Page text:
Supply Chain by the Numbers

- April 27, 2017 -

  Supply Chain by the Numbers for Week of April 27, 2017

Amazon Team Looking at Autonomous Vehicles; US Truckload Rates Continue there Decline; US DC Market Remains Red Hot, as Vacancies Fall; Walmart Turns to Suppliers for CO2 Reductions



That's about how many employees Amazon has working on a stealth program related to autonomous vehicles, according to a recent article in the Wall Street Journal. According to the article, Amazon is not looking to build its own driverless machines. Instead, the team serves as an in-house think tank to figure out how to leverage autonomous vehicles - at least for now. For example, the team may be working on how driverless trucks could move parcels close to a metro area, from where drones and driverless cars could accomplish last mile delivery. "Amazon has a plan in place to shake up the entire supply chain as we know it today," said Dave Sullivan, an automotive analyst for consultancy AutoPacific Inc. The team, in place for about a year now, is part of Amazon's broader ambition to transport more of its goods itself, the WSJ says, writing that "It also envisions transporting goods on a large scale for other companies, one day competing with delivery giants UPS and FedEx, according to people familiar with the matter." In January, Amazon won a patent for coordinating autonomous vehicles on a roadway.




Amazingly, that is how many consecutive months the Cass Linehaul Index, which tracks US over-the-road truckload rates before fuel surcharges and other accessorials, has fallen on a year-over-year basis, after the March numbers were released this week. That may be good news for shippers, as rates continue to head lower, but it also is a sign of an underlying weak economy, which isn't good for anyone. At an index level of 124.5, the Cass metric shows US truckload rates are currently 24.5% above the baseline year of 2005 - which in turn means a cumulative average growth rate of just 1.84% - probably close to the overall inflation rate during that period. Cass says its full year pricing forecast for 2017 is now -1% to 2%, saying the current strength being reported in spot rates by DAT Solutions is leading it to believe contract pricing rates should move back into positive territory, at least on a sequential basis soon. We'll see.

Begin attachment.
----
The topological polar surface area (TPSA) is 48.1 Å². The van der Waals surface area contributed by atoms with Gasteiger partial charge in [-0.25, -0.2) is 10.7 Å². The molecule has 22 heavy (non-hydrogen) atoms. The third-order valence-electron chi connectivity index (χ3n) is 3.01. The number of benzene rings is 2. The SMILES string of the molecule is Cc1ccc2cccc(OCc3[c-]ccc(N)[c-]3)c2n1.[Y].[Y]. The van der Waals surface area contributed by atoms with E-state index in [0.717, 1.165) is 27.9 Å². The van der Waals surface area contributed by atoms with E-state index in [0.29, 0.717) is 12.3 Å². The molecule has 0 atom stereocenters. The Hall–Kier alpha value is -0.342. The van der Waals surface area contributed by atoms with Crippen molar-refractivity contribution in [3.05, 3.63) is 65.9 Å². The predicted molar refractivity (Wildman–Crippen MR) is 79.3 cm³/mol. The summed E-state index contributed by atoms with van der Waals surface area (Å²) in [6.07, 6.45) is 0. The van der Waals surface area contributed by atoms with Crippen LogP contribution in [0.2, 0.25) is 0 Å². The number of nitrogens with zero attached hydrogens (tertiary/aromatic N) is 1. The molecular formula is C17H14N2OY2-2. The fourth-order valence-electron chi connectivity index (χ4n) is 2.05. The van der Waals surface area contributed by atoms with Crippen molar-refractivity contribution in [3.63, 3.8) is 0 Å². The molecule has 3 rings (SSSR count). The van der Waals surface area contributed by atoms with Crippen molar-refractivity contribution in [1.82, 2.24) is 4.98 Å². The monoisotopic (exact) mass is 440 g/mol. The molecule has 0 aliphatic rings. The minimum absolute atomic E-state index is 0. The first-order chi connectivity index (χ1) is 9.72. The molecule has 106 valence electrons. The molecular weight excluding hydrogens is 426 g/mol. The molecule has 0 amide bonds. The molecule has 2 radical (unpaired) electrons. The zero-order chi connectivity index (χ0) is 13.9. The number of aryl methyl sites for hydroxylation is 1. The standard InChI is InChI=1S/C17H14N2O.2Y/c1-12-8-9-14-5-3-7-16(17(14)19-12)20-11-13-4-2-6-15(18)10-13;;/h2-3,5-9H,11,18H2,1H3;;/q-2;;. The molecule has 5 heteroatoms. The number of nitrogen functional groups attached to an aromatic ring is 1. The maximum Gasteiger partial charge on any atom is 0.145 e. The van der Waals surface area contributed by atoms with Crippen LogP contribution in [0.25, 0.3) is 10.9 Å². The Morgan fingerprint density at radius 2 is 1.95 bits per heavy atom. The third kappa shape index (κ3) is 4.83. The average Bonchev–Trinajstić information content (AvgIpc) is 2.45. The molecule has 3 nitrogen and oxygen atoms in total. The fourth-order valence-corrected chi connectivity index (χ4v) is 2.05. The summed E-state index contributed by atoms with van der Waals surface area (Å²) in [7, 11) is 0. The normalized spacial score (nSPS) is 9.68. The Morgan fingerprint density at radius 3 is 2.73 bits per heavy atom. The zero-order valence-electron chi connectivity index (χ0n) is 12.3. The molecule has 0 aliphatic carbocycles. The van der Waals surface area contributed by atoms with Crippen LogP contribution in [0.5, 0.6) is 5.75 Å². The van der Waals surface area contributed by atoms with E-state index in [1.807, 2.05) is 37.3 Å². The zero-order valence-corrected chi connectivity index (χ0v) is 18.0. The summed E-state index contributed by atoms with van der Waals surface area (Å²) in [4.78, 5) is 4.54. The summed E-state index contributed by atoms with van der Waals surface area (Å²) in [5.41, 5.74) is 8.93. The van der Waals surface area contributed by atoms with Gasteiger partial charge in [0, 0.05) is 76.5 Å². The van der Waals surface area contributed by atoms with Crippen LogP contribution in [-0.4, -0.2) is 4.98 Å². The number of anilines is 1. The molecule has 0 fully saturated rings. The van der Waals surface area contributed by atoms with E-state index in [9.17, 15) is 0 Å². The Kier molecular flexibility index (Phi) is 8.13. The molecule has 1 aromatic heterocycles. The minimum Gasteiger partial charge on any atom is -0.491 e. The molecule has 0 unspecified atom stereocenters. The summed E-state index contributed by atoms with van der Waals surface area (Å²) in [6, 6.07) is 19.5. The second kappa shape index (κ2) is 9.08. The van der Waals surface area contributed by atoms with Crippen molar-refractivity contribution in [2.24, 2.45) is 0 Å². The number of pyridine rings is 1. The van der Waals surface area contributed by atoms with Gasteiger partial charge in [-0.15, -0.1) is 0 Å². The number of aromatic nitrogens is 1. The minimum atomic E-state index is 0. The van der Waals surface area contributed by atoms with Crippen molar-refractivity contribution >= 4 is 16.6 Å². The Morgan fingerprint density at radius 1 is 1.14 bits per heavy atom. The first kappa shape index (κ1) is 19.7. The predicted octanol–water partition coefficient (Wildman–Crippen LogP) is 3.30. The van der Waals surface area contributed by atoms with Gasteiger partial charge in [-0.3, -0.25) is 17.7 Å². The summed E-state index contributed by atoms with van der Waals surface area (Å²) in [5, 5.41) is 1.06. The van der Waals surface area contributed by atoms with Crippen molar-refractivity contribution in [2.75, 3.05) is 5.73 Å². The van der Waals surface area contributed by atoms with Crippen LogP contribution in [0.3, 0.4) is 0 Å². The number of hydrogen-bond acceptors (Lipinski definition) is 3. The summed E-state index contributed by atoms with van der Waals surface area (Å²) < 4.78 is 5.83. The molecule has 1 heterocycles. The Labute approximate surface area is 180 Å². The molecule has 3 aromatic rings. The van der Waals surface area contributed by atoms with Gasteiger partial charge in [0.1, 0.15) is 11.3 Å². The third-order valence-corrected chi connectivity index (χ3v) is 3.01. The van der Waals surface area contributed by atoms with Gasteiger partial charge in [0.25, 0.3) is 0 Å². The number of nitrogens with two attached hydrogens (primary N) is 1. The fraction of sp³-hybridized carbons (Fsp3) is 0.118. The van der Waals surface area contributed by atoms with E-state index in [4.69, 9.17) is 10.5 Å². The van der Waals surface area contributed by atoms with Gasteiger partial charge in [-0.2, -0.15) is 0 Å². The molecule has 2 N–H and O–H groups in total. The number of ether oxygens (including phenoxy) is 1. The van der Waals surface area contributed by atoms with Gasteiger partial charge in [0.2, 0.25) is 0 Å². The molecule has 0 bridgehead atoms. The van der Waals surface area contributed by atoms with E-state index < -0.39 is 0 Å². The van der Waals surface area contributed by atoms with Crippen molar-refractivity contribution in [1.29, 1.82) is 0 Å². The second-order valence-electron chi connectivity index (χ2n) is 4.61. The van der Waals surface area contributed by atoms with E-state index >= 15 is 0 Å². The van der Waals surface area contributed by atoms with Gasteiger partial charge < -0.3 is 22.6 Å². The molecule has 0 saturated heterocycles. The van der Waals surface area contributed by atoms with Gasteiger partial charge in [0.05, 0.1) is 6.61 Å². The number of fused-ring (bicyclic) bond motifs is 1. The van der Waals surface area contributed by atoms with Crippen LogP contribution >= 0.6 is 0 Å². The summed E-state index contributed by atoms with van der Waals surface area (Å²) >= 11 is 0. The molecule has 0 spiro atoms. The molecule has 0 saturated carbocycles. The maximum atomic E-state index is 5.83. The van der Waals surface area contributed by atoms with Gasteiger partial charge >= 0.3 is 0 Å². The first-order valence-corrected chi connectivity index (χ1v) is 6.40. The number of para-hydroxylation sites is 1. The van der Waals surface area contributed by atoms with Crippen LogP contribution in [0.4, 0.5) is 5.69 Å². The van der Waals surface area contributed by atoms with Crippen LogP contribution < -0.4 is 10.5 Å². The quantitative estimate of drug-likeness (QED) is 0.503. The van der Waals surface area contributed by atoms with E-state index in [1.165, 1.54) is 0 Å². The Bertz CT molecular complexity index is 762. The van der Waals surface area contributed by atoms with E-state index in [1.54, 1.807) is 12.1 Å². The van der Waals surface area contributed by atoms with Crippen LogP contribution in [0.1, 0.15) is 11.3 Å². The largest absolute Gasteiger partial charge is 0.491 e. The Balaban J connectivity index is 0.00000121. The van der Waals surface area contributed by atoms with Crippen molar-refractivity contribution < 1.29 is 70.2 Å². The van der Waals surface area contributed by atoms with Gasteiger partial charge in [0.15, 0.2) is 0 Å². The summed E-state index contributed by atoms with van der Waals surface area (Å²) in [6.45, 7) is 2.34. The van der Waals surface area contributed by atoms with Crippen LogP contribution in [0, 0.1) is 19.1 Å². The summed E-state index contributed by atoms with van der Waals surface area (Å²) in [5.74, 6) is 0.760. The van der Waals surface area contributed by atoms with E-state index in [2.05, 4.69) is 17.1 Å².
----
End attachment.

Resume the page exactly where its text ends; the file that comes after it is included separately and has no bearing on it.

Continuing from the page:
That was the first quarter vacancy rate for US industrial properties - mostly distribution center space - according to the Q1 "flash" report from real estate firm Jones Lang Lasalle (JLL). A more detailed Q1 analysis will come shortly. That vacancy rate is a 17-year low, JLL said, despite the fact that DC construction continued on at a rapid pace, with new groundbreakings up by 22% from Q4 2016. But despite all that construction, demand appears to be more than keeping pace. JLL says that 26.9% of speculative buildings were leased in the construction stage, up a bit from Q4 2016 and a very good number for builders. What's more, total net absorption - a measure of how much DC space was leased net of abandonments - continues to outpace new deliveries, JLL says. Net absorption declined a bit in Q1 from the previous quarter but showed a strong 11.9% year-over-year increase. All of this, of course, means lease rates continue to head higher. For example, asking rents in New Jersey have increased 34.4% during the past five years, JLL says.


1 Gigaton

That is how much CO2 emissions Walmart is planning to take out of its extended supply chain, as part of a new program it naturally enough call Project Gigaton. A gigaton, by the way, is equal to one billion metric tons. If achieved, that would be equivalent to taking more than 211 million passenger vehicles off the road for a year, Walmart says. "We've made progress in our own operations, but this is taking us deeper into our supply chain," Laura Phillips, Walmart's senior vice president for sustainability said last week. "We need our top suppliers to take more action." Walmart has identified six areas where suppliers can focus their clean energy efforts: agriculture, waste, packaging, deforestation, and product use and design. Walmart expects its vendors to voluntarily join its Project Gigaton efforts, as several already have. How will vendors that don't jump in the boat be handled? That isn't yet clear, but SCDigest assumes there will be consequences.